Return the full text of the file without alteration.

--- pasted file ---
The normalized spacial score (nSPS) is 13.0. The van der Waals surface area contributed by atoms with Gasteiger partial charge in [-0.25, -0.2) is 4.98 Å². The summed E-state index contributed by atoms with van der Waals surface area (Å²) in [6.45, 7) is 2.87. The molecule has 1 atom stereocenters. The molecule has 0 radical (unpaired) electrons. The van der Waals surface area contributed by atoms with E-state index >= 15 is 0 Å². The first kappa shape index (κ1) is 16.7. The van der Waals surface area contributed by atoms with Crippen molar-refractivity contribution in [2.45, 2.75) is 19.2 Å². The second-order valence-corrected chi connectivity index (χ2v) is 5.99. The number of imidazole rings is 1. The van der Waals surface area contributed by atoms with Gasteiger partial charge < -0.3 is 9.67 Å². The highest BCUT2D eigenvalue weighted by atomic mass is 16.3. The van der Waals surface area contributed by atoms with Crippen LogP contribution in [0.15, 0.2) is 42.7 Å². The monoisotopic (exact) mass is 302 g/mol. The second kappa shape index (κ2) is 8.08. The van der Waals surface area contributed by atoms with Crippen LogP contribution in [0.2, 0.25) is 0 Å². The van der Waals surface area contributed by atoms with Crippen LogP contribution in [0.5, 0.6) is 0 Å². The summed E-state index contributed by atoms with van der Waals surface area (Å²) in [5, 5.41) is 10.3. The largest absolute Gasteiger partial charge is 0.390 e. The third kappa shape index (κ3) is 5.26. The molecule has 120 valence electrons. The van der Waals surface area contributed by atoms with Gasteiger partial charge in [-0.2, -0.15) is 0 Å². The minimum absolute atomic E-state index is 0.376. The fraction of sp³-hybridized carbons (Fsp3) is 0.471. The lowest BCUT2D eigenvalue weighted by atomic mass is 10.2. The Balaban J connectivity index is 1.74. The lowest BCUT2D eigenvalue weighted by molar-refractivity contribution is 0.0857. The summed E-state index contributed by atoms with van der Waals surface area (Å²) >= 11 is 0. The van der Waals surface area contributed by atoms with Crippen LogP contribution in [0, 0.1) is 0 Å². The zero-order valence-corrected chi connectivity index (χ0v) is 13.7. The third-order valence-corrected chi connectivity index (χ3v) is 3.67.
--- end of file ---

The normalized spacial score (nSPS) is 13.0. The van der Waals surface area contributed by atoms with Gasteiger partial charge in [-0.25, -0.2) is 4.98 Å². The summed E-state index contributed by atoms with van der Waals surface area (Å²) in [6.45, 7) is 2.87. The molecule has 1 atom stereocenters. The molecule has 0 radical (unpaired) electrons. The van der Waals surface area contributed by atoms with E-state index >= 15 is 0 Å². The first kappa shape index (κ1) is 16.7. The van der Waals surface area contributed by atoms with Crippen molar-refractivity contribution in [2.45, 2.75) is 19.2 Å². The second-order valence-corrected chi connectivity index (χ2v) is 5.99. The number of imidazole rings is 1. The van der Waals surface area contributed by atoms with Gasteiger partial charge < -0.3 is 9.67 Å². The highest BCUT2D eigenvalue weighted by atomic mass is 16.3. The van der Waals surface area contributed by atoms with Crippen LogP contribution in [0.15, 0.2) is 42.7 Å². The monoisotopic (exact) mass is 302 g/mol. The second kappa shape index (κ2) is 8.08. The van der Waals surface area contributed by atoms with Crippen LogP contribution in [0.2, 0.25) is 0 Å². The van der Waals surface area contributed by atoms with Crippen LogP contribution in [0.5, 0.6) is 0 Å². The summed E-state index contributed by atoms with van der Waals surface area (Å²) in [5, 5.41) is 10.3. The largest absolute Gasteiger partial charge is 0.390 e. The third kappa shape index (κ3) is 5.26. The molecule has 120 valence electrons. The van der Waals surface area contributed by atoms with Gasteiger partial charge in [-0.2, -0.15) is 0 Å². The minimum absolute atomic E-state index is 0.376. The fraction of sp³-hybridized carbons (Fsp3) is 0.471. The lowest BCUT2D eigenvalue weighted by atomic mass is 10.2. The Balaban J connectivity index is 1.74. The lowest BCUT2D eigenvalue weighted by molar-refractivity contribution is 0.0857. The summed E-state index contributed by atoms with van der Waals surface area (Å²) >= 11 is 0. The van der Waals surface area contributed by atoms with Crippen LogP contribution in [0, 0.1) is 0 Å². The zero-order valence-corrected chi connectivity index (χ0v) is 13.7. The third-order valence-corrected chi connectivity index (χ3v) is 3.67.